Though I am thrilled that a new website has been launched I am more than a bit concerned that a police state mentality is emerging from the Division of Student Affairs. To wit the Student of Concern Report is very disturbing. The first thing that came to mind were the possible Family Educational Rights & Privacy Act and Americans with Disabilities Act violations that could emerge as a result of implementing this process. Second is the presence on a university web or mail server of sensitive student information of a nature that may or may not be true. Given that Home Depot and Target have been hacked this year  with sensitive information from their servers stolen, I have little faith that this university could protect such information from a similar fate. I could only imagine some sinister person finding out that a student could be experiencing some non-school related issue and a copy of that student of concern report ends up on Facebook or gets tweeted out to thousands of people.
Additionally, after discussions with several of my colleagues, I agree with them that I am not qualified to comment on the "emotional" or "social" issues referenced in this memorandum. I do not possess the clinical expertise to make a determination. If a student presents to me that they are suicidal, I am going to suggest that they go to the Counseling Center. I will even walk them over there if they want me to. All of this makes me curious as to whether the Director of the Counseling Center is actually behind this idea. I wouldn't imagine so, because as a clinician she surely must understand the risks inherent in a scheme like this.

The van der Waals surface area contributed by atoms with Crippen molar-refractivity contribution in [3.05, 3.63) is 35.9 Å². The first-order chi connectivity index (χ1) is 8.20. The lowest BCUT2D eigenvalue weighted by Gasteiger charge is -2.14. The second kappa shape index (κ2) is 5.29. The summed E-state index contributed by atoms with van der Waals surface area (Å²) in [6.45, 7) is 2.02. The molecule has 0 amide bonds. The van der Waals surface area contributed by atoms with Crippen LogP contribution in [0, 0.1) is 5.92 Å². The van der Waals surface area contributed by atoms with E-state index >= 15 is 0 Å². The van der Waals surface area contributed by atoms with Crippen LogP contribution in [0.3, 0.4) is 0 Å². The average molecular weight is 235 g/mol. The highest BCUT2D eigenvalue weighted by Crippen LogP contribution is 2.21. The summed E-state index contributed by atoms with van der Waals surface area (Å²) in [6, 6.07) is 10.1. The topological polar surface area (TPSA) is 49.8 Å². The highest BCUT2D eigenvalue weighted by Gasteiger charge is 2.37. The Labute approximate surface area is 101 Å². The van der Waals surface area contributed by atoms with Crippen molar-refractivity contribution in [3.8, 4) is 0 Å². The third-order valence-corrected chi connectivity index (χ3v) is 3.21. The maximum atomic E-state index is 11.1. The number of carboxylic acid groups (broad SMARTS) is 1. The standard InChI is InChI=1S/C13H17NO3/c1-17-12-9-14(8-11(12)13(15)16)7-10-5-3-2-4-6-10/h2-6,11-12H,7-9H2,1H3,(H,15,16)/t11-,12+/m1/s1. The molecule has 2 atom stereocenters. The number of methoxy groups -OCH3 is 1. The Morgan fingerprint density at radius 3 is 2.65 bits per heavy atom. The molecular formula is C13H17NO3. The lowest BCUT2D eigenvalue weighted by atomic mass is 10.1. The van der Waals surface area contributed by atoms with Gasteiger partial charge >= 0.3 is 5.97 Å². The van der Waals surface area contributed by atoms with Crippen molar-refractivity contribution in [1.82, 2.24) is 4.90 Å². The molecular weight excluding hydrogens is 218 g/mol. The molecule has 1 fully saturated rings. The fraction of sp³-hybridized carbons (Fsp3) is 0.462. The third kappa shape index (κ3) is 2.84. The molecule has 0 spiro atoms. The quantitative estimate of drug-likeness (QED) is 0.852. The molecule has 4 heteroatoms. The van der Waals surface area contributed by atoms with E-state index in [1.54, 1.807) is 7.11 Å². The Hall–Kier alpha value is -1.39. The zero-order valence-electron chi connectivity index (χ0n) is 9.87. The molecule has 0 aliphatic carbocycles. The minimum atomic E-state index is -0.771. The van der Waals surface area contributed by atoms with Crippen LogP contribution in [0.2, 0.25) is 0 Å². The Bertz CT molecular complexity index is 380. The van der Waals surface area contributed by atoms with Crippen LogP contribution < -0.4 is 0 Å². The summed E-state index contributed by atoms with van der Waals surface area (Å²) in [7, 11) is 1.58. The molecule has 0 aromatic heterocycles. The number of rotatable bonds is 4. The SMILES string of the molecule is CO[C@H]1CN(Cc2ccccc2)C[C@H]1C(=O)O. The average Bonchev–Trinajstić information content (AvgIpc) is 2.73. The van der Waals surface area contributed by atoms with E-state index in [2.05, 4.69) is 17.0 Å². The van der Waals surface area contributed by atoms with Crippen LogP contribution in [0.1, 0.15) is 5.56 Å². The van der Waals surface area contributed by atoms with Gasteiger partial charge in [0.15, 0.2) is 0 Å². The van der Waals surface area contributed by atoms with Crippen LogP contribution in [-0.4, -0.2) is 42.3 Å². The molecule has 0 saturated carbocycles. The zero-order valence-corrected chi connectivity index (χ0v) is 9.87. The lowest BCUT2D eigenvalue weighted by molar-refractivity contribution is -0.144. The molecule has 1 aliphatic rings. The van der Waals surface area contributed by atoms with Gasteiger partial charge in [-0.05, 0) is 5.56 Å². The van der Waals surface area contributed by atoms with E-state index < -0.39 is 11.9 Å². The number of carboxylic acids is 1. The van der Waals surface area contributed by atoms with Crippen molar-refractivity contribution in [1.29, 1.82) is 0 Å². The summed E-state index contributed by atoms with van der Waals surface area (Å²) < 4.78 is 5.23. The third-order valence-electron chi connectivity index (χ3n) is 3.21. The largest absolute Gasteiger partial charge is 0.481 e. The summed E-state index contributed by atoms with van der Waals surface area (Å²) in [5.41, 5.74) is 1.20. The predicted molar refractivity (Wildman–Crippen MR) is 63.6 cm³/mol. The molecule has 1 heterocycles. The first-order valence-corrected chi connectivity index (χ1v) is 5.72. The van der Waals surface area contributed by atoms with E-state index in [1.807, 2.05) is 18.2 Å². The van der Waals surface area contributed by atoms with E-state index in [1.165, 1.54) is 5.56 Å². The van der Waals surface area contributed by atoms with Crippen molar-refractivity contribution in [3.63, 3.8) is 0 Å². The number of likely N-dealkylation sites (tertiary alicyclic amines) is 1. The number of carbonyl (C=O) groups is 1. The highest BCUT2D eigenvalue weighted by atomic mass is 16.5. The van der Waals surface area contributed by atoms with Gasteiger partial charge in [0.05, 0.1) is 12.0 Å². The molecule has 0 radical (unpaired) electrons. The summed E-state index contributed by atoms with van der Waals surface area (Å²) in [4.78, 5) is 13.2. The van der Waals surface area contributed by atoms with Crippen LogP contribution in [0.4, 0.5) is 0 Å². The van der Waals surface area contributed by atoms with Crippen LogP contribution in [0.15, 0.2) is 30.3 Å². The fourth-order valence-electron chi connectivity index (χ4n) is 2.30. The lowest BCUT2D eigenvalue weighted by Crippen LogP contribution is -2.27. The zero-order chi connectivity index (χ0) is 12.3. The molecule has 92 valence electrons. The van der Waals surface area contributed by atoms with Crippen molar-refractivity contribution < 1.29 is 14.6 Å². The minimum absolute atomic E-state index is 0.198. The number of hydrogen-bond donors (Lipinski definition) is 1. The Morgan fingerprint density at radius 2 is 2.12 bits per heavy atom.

This is not a good idea! 
What is the policy that faculty and staff should follow and why isn't that being adhered to? What are the resources available to students and where is that information? That would be far more helpful than the Dean of Students acting as a clearing house for student issues noted by faculty. With the revolving door in the Dean of Students office, with the most recent occupant having no university student affairs experience of any kind, I'm not surprised such a bad idea would emerge. I sincerely hope no sensitive information is floating in the digital domain of CSU. Unsecured information about students could lead to audit findings, Department of Education investigations and lawsuits from students who may not want sensitive information recorded on university computers without their consent.
Most of the negative that gets reported about CSU is avoidable. Trademark and copyright infringement is avoidable. Breach of student privacy is avoidable. Students being arrested for wearing a baseball cap at a public meeting and then being subjected to a choke hold is avoidable. 
So when is the university going to start avoiding the avoidable???

1 comment:

  1. Come to think of it, Bar Association accepts anonymous reports on attorneys with emotional, social, and psychological problems most of CSU attorneys....compulsive liars, flat affect, no emotions, no conscience, sense of entitlement, believing they won't be caught against all odds & their out-of-control rages when humiliated publicly. They don't dare harass James Crowley, so they've got to harass students... God is running world; not these hostile sociopaths; every student needs to have hidden video recording harassment....and sue each individual as well as the school.